Yet another drawback to inventions of the prior art is the fact that they often require the user to purchase special filter-aromatic combinations in lieu of standard filter types commonly available in the marketplace. This drawback is compounded by the fact that prior art efforts to impregnate the air with a fragrance or otherwise treat air most often require a different device for each prospective application. Thus, separate devices must be obtained for home air conditioners, for cars, for office complexes, for furnace heaters, far kitchen exhaust hoods, etc.
U.S. Pat. No. 4,604,114 to R. WARD discloses a fragrant scented air filter particularly adapted for use in conjunction with interior building air conditioning systems. In this system at least two solid rods of fragrant scented materials are embedded in the pad of air permeable porous, fibrous filtering material.
U.S. Pat. No. 4,306,892 to ATALLA, discloses a packet having securing elements but which contains a freshening medium within it. The packet and the air freshening medium are not incombination.
It can be seen from the foregoing that the invention of this application provides a simple and effective means for freshening air within an air circulation system. The use of extruded plastic combined with a scented substance into an integral combination provides for greater longevity of an air freshening device. This results in reduced cost to the user, and a lessening of the need for maintenance of the air circulation system. In addition, the ease with which the scented plastic shape of one of the embodiments of the disclosure of this invention can be attached inside an air circulation system permits effortless adaptation to virtually any, if not all filtration systems. Moreover, there are few scent delivery methods or devices which afford easy and convenient portability while still providing sufficiently effective fragrance potency. Among this limited selection of delivery methods, none has heretofore shown itself to be as efficient as well as simply constructed, easily operated, easily installed and inexpensive to produce.
Generally, the present invention is a device which provides a novel and simplified means for imparting a fragrant scent into the air of the interior of a building structure.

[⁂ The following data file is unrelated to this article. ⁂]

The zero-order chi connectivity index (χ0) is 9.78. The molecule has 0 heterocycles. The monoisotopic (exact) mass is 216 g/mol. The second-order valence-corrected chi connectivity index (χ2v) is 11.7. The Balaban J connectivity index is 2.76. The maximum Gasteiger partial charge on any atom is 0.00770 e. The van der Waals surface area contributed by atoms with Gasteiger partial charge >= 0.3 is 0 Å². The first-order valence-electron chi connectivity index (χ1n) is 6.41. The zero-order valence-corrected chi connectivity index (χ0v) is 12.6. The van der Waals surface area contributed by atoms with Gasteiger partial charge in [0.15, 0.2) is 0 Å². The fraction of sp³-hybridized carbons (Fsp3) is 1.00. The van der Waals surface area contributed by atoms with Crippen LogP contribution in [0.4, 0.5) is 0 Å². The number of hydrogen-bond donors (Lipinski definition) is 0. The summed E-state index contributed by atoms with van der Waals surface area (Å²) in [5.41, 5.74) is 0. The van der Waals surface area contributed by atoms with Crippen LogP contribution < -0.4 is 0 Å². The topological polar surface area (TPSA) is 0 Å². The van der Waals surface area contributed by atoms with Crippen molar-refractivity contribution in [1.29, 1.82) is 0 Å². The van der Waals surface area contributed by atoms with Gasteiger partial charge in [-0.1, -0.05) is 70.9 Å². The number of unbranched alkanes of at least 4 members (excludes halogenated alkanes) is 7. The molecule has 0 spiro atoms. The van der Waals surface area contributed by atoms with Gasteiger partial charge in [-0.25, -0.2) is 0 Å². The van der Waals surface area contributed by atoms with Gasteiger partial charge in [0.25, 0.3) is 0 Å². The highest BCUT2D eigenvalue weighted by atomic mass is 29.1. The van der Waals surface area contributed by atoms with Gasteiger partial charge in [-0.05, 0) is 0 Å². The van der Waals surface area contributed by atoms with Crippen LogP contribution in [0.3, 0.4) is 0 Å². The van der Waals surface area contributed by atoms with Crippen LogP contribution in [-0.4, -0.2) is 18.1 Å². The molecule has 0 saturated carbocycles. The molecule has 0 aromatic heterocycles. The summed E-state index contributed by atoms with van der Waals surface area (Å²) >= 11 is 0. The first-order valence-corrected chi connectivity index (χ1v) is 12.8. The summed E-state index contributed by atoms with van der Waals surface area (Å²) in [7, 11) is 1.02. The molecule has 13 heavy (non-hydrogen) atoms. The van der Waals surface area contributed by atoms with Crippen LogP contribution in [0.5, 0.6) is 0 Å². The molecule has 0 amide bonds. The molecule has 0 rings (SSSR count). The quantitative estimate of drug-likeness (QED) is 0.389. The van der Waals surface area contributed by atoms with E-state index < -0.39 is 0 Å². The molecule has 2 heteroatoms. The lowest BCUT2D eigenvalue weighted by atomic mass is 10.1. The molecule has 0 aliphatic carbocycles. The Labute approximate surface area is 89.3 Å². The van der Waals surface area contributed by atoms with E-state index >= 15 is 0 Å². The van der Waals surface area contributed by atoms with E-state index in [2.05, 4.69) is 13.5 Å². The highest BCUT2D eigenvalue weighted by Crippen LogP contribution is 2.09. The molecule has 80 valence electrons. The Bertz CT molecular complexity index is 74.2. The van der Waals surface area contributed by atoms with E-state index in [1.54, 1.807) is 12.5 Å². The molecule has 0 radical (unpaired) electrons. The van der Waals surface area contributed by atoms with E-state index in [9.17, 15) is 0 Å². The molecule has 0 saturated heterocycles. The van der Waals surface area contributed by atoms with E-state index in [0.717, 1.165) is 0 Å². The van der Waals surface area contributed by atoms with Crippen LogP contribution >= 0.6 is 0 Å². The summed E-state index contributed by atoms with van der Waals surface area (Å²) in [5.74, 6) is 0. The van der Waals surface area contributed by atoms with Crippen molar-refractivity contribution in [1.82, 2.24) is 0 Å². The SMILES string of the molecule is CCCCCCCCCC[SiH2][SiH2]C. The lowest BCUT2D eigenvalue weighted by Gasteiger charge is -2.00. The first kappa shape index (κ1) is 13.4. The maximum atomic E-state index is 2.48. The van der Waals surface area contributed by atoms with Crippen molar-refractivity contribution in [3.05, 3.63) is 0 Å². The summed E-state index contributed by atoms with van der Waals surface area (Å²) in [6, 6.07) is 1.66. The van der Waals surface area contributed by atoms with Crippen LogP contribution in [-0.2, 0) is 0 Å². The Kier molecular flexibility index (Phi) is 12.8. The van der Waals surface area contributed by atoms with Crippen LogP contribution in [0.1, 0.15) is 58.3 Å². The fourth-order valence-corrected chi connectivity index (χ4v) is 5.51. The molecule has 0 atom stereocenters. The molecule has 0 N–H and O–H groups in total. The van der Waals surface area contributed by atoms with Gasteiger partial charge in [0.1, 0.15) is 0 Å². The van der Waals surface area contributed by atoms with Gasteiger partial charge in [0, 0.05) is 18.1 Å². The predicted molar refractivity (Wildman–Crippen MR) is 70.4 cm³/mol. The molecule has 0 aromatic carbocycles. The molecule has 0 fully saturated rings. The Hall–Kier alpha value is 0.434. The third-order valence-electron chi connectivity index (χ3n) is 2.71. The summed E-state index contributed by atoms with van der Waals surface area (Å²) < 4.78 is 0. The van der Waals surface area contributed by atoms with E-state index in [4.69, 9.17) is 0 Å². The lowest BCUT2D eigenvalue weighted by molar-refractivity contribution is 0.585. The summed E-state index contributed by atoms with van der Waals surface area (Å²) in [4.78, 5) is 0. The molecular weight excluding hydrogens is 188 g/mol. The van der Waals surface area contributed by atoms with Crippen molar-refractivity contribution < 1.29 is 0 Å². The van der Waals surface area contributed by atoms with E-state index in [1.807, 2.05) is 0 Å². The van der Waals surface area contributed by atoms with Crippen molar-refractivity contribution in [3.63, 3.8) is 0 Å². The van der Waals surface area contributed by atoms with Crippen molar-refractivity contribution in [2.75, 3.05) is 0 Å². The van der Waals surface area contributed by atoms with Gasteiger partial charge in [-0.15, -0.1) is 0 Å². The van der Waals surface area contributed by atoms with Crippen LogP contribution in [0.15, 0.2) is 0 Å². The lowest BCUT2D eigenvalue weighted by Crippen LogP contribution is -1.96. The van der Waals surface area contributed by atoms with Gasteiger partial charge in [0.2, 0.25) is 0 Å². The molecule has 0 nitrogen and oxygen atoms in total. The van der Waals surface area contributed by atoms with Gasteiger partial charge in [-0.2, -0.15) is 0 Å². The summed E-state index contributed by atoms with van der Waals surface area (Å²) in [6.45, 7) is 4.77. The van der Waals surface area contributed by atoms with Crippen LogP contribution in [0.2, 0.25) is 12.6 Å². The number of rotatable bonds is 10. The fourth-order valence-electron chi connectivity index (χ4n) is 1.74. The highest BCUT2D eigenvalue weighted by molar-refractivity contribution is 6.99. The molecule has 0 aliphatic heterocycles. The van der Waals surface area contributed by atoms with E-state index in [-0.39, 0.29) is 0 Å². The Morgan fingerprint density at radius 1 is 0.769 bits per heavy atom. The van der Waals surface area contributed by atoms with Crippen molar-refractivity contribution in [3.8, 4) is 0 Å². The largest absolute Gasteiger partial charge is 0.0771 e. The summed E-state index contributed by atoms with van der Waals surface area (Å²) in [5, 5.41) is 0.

An object of this invention is to provide a scented fragrance releasing device for freely dispensing a scented fragrance into the air at a generally constant, prolonged rate upon the scented substance's exposure to air during use.
Another object of this invention is to provide a scented fragrance releasing device which is non-toxic.
Still another object of the present invention to produce a device that does not need to be re-impregnated with scent since it can be manufactured and sold cheaply enough that it would be considered disposable.
Yet still another object of this invention is to provide a scented fragrance releasing device which is simple and inexpensive to manufacture, relatively small to transport, simple to use, relatively inexpensive and packaged in a vapor-barrier bag that substantially maintains the scent within until use is desired.
FIG. 1 is a front view of one embodiment;
FIG. 2 is a rear view of the same embodiment shown in FIG. 1;
FIG. 3 is perspective view of FIG. 1;
FIG. 4 is a side view of the embodiment shown in FIG. 1;
FIG. 5 is a view of conventional filter fibrous strands;
FIG. 6 is a rear view of an alternate embodiment in which attaching means to a conventional filter uses adhesive;
FIG. 7 shows a front view of a special re-sealable vapor-barrier bag.
26 fibrous strands
44 sheet material
56 fish-hook-like tip
66 non-stick removable side
68 "zip-lock" fastening means
98 special bag